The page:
Ms Dissel identified challenges with the language used in the Bill. Clause 6(4) was said to be in need of strong and directive language to the effect that the Executive Director did not have any discretionary powers when it came to referring matters to the NPA when findings were made that torture had been committed. It was suggested that a clause should be inserted under clause 22(2) which dealt with qualifications of the Executive Director that, in addition to other requirements, he or she should have experience in human rights. There was a suggestion for IPID to regularly provide training to its investigators, particularly on matters of torture so that they could have expertise in investigating such conduct and that Community Policing Forums should have the opportunity to visit police detention cells to check whether the cells were not hidden centres of torture.
The Chairperson thanked the presenter and said she wished one day the Committee could invite Ms Dissel to one of its oversight visits in order to completely dispel the perception that she had of the Committee’s lack of independence when examining conditions in police cells.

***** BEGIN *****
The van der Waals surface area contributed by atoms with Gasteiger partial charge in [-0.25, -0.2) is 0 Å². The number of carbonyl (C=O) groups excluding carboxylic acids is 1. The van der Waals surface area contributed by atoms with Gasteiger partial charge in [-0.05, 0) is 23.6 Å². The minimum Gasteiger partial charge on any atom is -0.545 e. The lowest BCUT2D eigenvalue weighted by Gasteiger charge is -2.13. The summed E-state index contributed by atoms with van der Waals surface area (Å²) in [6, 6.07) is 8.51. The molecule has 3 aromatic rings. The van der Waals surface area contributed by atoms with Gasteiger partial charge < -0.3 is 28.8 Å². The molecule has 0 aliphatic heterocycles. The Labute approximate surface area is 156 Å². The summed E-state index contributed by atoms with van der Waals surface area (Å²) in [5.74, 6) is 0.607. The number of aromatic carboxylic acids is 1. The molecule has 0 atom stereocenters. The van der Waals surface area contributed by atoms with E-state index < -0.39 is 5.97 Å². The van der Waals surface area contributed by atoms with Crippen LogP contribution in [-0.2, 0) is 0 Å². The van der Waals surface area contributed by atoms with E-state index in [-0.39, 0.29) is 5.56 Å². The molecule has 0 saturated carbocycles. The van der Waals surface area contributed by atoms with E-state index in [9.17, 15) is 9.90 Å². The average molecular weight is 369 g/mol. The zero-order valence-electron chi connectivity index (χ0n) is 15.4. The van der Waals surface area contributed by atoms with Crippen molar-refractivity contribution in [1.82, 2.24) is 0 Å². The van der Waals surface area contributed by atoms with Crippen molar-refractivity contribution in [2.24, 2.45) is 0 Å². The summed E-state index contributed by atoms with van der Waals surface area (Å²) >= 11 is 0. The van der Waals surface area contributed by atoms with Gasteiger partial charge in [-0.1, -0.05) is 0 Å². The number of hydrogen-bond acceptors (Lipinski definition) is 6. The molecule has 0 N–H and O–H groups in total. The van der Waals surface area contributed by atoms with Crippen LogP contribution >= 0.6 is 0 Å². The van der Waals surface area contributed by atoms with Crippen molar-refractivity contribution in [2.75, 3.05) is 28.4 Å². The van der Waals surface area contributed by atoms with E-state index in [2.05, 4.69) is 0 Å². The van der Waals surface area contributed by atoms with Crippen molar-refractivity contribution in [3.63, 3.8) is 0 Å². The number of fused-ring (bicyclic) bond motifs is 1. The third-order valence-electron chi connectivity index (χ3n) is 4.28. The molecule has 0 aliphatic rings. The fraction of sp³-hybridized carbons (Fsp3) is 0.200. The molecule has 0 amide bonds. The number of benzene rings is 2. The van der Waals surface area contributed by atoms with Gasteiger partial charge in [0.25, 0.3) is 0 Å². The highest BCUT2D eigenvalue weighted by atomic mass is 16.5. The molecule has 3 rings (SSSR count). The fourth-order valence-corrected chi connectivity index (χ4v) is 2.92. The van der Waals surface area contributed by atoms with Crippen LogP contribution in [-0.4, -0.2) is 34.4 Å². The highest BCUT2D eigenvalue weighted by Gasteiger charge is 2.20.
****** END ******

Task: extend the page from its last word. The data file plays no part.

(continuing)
Ms D Schafer (DA) said it was clear that since the Combating of Torture Bill still had to be finalised, the issue of definition could play a huge role in stifling progress when dealing with matters of torture. Could it not be possible for the drafters of the Bill to come up with a universally acceptable definition of torture, at least for the time being. Such would be repealed if it differed from the one contained in the Combating of Torture Bill once it came into force.
Ms Van Wyk voiced her support for this suggestion.
Ms Dissel agreed with the suggestion to have, at the very least, a temporary provision to define torture. One of the problems with torture was that it was a murky concept. Although most torture was committed through commission, omission on the part of an individual or legal entity could amount to torture through for example imputing the actions of a person to the state for its failure to prevent such torture.
Mr Makhubela (COPE) also agreed that torture needed to be defined and be crafted in the same tone as assault was defined in South African law.
Mr Hercules assured the members that there were enough provisions available to define torture. The Constitution, under section 12 spoke of the right not to be tortured in any way and not to be treated or punished in a cruel, inhumane or degrading way. Torture was also defined under international law and there was nothing that could stop judges from interpreting what the Constitution intended or from borrowing the definition of torture under International Law or even using the dictionary definition of the word.